Finally, modern cleaning fluids used in vapor degreasing are hostile to pyrogens and will minimize the bioburden risk. Because PCBs come out of the vapor degreaser clean, dry, spot-free, and cool enough for immediate coating or packaging, the possibility of bioburden contamination is reduced considerably as any moisture is removed making it a convenient means to validate a cleanroom-compatible cleaning process.

Reliability and Validation

Vapor degreasing is easy to combine with established procedures to meet process validation requirements.

Cleaning plays a crucial role in process validation for manufacturing electronic medical devices. It ensures the highest performance, reliability, and safety levels. Cleaning removes contaminants that can compromise device functionality and longevity, making it an important process to consider early in the planning and design stages.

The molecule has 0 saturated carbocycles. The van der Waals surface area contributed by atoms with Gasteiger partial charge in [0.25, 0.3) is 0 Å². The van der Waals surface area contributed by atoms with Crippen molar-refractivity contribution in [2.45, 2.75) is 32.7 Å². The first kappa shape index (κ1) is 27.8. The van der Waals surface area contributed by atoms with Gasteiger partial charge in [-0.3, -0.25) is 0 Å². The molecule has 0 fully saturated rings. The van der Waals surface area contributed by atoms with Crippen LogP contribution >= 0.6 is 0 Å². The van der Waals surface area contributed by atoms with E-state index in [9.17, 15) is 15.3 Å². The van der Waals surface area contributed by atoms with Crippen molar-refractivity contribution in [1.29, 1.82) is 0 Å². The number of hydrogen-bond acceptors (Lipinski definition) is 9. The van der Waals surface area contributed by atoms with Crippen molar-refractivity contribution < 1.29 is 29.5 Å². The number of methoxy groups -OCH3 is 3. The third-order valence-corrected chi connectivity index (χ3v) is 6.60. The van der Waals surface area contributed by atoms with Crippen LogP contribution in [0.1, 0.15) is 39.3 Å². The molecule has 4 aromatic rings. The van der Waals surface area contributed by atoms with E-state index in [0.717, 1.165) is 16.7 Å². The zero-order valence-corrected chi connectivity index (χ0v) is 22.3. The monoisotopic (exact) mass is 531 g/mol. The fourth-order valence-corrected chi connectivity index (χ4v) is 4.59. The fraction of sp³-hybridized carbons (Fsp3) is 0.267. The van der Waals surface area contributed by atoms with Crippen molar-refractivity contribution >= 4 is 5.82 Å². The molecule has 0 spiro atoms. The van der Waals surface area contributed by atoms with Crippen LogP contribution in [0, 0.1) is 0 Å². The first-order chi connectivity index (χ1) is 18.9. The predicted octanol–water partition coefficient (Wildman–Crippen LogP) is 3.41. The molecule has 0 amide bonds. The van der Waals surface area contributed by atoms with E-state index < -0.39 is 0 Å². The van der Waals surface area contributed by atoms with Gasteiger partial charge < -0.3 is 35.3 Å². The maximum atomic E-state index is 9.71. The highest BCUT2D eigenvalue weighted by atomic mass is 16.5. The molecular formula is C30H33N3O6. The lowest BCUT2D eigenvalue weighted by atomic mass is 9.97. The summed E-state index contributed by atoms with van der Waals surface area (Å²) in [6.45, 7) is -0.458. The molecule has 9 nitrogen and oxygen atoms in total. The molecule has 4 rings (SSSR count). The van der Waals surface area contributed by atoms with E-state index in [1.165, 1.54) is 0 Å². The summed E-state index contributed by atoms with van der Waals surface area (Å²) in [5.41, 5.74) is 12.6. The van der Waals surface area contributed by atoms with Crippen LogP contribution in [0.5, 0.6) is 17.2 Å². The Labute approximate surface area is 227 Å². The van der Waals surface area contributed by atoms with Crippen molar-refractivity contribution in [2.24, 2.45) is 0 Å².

Vapor degreasing, using modern cleaning fluids, effectively cleans small complex parts. It simplifies the validation process with its repeatability and consistency to ensure safety and regulatory quality standards are always met.

This article was written by Elizabeth Norwood, Senior Chemist at MicroCare, LLC, New Britain, CT. Norwood has been in the industry more than 25 years and holds a BS in Chemistry from the University of St. Joseph. She researches, develops, and tests cleaning-related products. She currently has one patent issued and two pending for her work. For more information, e-mail This email address is being protected from spambots. You need JavaScript enabled to view it. or visit here .